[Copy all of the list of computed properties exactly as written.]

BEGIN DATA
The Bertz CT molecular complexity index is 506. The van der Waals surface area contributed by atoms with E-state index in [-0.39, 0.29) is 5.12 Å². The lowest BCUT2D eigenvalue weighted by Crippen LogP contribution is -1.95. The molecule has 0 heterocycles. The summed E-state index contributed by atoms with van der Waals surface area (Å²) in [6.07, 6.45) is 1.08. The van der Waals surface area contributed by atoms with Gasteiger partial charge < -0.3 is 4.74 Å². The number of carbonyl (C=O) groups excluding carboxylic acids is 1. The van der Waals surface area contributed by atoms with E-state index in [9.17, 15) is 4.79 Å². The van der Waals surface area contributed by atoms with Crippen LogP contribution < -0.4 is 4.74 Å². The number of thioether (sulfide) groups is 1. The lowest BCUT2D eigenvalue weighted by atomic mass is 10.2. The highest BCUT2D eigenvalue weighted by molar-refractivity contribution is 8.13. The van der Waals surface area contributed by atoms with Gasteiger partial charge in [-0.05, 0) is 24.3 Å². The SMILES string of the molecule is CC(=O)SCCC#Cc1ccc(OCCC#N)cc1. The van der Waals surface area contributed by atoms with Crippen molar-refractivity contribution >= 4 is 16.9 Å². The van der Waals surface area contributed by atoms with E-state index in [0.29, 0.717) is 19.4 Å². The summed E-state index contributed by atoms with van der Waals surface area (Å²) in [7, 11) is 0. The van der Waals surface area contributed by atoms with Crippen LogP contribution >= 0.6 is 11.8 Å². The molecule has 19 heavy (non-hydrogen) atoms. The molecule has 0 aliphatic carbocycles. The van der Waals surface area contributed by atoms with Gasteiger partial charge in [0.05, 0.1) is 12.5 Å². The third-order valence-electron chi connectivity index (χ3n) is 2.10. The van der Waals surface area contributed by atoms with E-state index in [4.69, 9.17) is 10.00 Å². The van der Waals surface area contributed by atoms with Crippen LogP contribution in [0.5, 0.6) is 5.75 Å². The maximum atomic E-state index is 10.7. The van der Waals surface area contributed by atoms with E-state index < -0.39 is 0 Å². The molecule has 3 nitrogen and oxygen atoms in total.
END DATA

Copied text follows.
The Bertz CT molecular complexity index is 506. The van der Waals surface area contributed by atoms with E-state index in [-0.39, 0.29) is 5.12 Å². The lowest BCUT2D eigenvalue weighted by Crippen LogP contribution is -1.95. The molecule has 0 heterocycles. The summed E-state index contributed by atoms with van der Waals surface area (Å²) in [6.07, 6.45) is 1.08. The van der Waals surface area contributed by atoms with Gasteiger partial charge < -0.3 is 4.74 Å². The number of carbonyl (C=O) groups excluding carboxylic acids is 1. The van der Waals surface area contributed by atoms with E-state index in [9.17, 15) is 4.79 Å². The van der Waals surface area contributed by atoms with Crippen LogP contribution < -0.4 is 4.74 Å². The number of thioether (sulfide) groups is 1. The lowest BCUT2D eigenvalue weighted by atomic mass is 10.2. The highest BCUT2D eigenvalue weighted by molar-refractivity contribution is 8.13. The van der Waals surface area contributed by atoms with Gasteiger partial charge in [-0.05, 0) is 24.3 Å². The SMILES string of the molecule is CC(=O)SCCC#Cc1ccc(OCCC#N)cc1. The van der Waals surface area contributed by atoms with Crippen molar-refractivity contribution >= 4 is 16.9 Å². The van der Waals surface area contributed by atoms with E-state index in [0.29, 0.717) is 19.4 Å². The summed E-state index contributed by atoms with van der Waals surface area (Å²) in [7, 11) is 0. The van der Waals surface area contributed by atoms with Crippen LogP contribution >= 0.6 is 11.8 Å². The molecule has 19 heavy (non-hydrogen) atoms. The molecule has 0 aliphatic carbocycles. The van der Waals surface area contributed by atoms with Gasteiger partial charge in [0.05, 0.1) is 12.5 Å². The third-order valence-electron chi connectivity index (χ3n) is 2.10. The van der Waals surface area contributed by atoms with E-state index in [4.69, 9.17) is 10.00 Å². The van der Waals surface area contributed by atoms with Crippen LogP contribution in [0.5, 0.6) is 5.75 Å². The maximum atomic E-state index is 10.7. The van der Waals surface area contributed by atoms with E-state index < -0.39 is 0 Å². The molecule has 3 nitrogen and oxygen atoms in total.